Live audio of oral arguments works. The Supreme Court should keep it.
The coronavirus pandemic, of course, was the impetus for both changes. Originally set to be argued in March, the Booking.com case was postponed until this Monday. This was an important test run for the Court, as more listeners will surely tune in over the next two weeks to hear arguments for nine other cases, which will address more politically contentious issues. The cases cover high salience issues like exemptions to the Affordable Care Act’s birth control mandate and whether the House of Representatives has the power to subpoena the president’s financial records. In addition, controversial decisions loom in already argued cases, such as the fate of the DACA program, Louisiana’s abortion law, and employment discrimination against transgender people.
Fortunately for the Court, Monday’s hearing was a success and showed that live-streaming should be the model well after COVID-19.
The Court’s transition to live audio, though, was a long, bumpy road. For years, the justices pushed back against calls for live streaming, fearing it would undermine the benefits of oral argument. Instead, the Court would publish a transcript several hours after each hearing and audio recordings at the end of each argument week. This compromise, however, was not enough. Delayed transcripts and recordings ensured that the public only learned about oral arguments through a (sometimes partisan) filter. And unless members of the public waited in line overnight, few have the chance to ever watch proceedings live.
Despite the Court’s misgivings, live streaming is a vital transparency tool. A live, unfiltered look into the inner workings of the Court could help demystify the Third Branch and humanize an institution often and unfairly demonized by all political corners. Indeed, those who believe the Court conducts itself like a partisan congressional committee will be disappointed. During oral arguments, there is no grandstanding or time to pander to a national audience. The arguing lawyers represent a client who needs to win, which requires winning over an audience of nine––not cable news pundits. The justices themselves are more concerned with pressing advocates and persuading their colleagues to see complex legal issues their way.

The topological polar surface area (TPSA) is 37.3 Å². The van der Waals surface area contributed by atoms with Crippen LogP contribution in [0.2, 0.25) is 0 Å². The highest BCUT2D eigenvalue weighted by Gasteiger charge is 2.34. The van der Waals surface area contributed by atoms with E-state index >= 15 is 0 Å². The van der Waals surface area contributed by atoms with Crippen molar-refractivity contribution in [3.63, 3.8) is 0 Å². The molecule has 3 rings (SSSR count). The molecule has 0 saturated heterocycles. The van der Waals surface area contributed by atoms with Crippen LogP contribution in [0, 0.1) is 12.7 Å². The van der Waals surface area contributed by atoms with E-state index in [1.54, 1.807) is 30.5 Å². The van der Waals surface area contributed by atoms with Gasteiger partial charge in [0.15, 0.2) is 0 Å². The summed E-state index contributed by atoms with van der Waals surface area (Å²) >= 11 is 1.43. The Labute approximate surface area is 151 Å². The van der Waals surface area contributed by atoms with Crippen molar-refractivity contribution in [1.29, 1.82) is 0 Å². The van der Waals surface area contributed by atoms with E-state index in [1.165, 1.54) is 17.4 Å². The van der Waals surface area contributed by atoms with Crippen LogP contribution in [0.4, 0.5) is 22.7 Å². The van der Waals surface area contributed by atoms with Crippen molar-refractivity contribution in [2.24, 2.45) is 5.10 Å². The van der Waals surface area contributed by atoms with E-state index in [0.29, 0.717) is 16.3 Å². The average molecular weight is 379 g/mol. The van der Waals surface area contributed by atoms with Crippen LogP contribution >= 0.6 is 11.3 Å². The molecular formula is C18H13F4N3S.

By allowing live audio, the Supreme Court is not in new territory. Today, a majority of federal circuit courts and a growing number of state supreme courts livestream their hearings. In a letter to Congress last year, the chief justice of the Michigan Supreme Court, Bridget McCormack explained that her court livestreams hearings because people “have a real interest in the court’s decisions as those decisions apply to them.” As to whether live audio had any negative effects, Beth Walker, a justice on the Supreme Court of Appeals of West Virginia noted in another letter that she was “not aware of any negative consequences of this access during these past 30 years.”
Beyond these assurances, Monday’s hearing should finally ease any concerns about live audio for the Supreme Court. There were no significant audio glitches or gaffes. The tone and style of the justices’ questions were like any past argument. Advocates did not go rogue. Yet, there were some welcome—but perhaps temporary—changes. To avoid the potential chaos of a remote “hot bench,” the justices asked questions in turn, leading to a more linear and orderly debate. And Justice Thomas, famously resistant to asking questions during argument, even got in on the fun, pressing each advocates’ legal stance.
For the highest court, the once great unknown is now known: Live streaming works. It is an important transparency tool and improves many misunderstandings about the Court and its work. Live streaming should continue well after the Court meets in person again to hear cases. The public should expect it, policymakers should demand it and the Court should appreciate how it bolsters the legitimacy and understanding of this vital institution.